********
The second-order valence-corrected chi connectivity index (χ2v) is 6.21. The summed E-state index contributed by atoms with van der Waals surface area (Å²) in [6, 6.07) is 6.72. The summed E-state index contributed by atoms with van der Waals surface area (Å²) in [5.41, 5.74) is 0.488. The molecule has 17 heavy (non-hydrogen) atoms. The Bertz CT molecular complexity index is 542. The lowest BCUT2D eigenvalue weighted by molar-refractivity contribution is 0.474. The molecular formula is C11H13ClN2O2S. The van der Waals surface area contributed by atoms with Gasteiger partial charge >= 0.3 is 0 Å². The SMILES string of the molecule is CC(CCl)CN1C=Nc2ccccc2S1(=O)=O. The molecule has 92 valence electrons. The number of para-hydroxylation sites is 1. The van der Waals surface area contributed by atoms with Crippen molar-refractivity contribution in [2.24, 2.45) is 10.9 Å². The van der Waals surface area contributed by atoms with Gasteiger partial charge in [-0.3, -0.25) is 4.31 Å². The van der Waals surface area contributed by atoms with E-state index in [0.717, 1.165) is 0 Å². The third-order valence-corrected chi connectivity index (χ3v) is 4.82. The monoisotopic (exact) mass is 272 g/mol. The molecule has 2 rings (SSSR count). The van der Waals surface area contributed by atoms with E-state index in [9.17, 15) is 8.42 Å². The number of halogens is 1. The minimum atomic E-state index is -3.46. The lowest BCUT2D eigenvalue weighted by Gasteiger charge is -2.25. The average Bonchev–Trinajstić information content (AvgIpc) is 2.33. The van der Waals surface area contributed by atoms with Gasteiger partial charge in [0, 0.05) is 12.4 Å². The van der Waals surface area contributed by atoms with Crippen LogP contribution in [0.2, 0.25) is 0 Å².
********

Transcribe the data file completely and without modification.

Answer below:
The second-order valence-corrected chi connectivity index (χ2v) is 6.21. The summed E-state index contributed by atoms with van der Waals surface area (Å²) in [6, 6.07) is 6.72. The summed E-state index contributed by atoms with van der Waals surface area (Å²) in [5.41, 5.74) is 0.488. The molecule has 17 heavy (non-hydrogen) atoms. The Bertz CT molecular complexity index is 542. The lowest BCUT2D eigenvalue weighted by molar-refractivity contribution is 0.474. The molecular formula is C11H13ClN2O2S. The van der Waals surface area contributed by atoms with Gasteiger partial charge >= 0.3 is 0 Å². The SMILES string of the molecule is CC(CCl)CN1C=Nc2ccccc2S1(=O)=O. The molecule has 92 valence electrons. The number of para-hydroxylation sites is 1. The van der Waals surface area contributed by atoms with Crippen molar-refractivity contribution in [2.24, 2.45) is 10.9 Å². The van der Waals surface area contributed by atoms with Gasteiger partial charge in [-0.3, -0.25) is 4.31 Å². The van der Waals surface area contributed by atoms with E-state index in [0.717, 1.165) is 0 Å². The third-order valence-corrected chi connectivity index (χ3v) is 4.82. The monoisotopic (exact) mass is 272 g/mol. The molecule has 2 rings (SSSR count). The van der Waals surface area contributed by atoms with E-state index in [9.17, 15) is 8.42 Å². The number of halogens is 1. The minimum atomic E-state index is -3.46. The lowest BCUT2D eigenvalue weighted by Gasteiger charge is -2.25. The average Bonchev–Trinajstić information content (AvgIpc) is 2.33. The van der Waals surface area contributed by atoms with Gasteiger partial charge in [0, 0.05) is 12.4 Å². The van der Waals surface area contributed by atoms with Crippen LogP contribution in [0.2, 0.25) is 0 Å².